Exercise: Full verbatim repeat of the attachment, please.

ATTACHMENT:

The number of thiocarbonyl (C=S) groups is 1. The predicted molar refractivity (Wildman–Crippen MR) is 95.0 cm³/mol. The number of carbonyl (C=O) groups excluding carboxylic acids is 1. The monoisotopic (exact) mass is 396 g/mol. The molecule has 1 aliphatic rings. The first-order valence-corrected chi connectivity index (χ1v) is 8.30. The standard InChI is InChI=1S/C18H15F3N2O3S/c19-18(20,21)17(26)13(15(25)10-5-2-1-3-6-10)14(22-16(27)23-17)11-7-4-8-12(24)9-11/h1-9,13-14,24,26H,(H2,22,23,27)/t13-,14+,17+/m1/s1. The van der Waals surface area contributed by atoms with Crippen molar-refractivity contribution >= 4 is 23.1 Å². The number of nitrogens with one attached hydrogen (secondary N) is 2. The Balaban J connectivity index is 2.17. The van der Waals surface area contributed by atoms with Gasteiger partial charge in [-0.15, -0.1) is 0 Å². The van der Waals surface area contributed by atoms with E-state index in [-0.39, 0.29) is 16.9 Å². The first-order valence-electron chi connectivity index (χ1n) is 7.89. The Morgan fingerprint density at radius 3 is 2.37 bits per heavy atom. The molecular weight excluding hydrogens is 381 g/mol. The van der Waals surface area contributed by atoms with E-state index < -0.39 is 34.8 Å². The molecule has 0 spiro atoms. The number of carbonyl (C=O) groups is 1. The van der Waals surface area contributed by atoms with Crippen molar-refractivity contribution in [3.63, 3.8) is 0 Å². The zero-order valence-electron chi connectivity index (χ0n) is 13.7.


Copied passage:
The number of thiocarbonyl (C=S) groups is 1. The predicted molar refractivity (Wildman–Crippen MR) is 95.0 cm³/mol. The number of carbonyl (C=O) groups excluding carboxylic acids is 1. The monoisotopic (exact) mass is 396 g/mol. The molecule has 1 aliphatic rings. The first-order valence-corrected chi connectivity index (χ1v) is 8.30. The standard InChI is InChI=1S/C18H15F3N2O3S/c19-18(20,21)17(26)13(15(25)10-5-2-1-3-6-10)14(22-16(27)23-17)11-7-4-8-12(24)9-11/h1-9,13-14,24,26H,(H2,22,23,27)/t13-,14+,17+/m1/s1. The van der Waals surface area contributed by atoms with Crippen molar-refractivity contribution >= 4 is 23.1 Å². The number of nitrogens with one attached hydrogen (secondary N) is 2. The Balaban J connectivity index is 2.17. The van der Waals surface area contributed by atoms with Gasteiger partial charge in [-0.15, -0.1) is 0 Å². The van der Waals surface area contributed by atoms with E-state index in [-0.39, 0.29) is 16.9 Å². The first-order valence-electron chi connectivity index (χ1n) is 7.89. The Morgan fingerprint density at radius 3 is 2.37 bits per heavy atom. The molecular weight excluding hydrogens is 381 g/mol. The van der Waals surface area contributed by atoms with E-state index < -0.39 is 34.8 Å². The molecule has 0 spiro atoms. The number of carbonyl (C=O) groups is 1. The van der Waals surface area contributed by atoms with Crippen molar-refractivity contribution in [3.63, 3.8) is 0 Å². The zero-order valence-electron chi connectivity index (χ0n) is 13.7.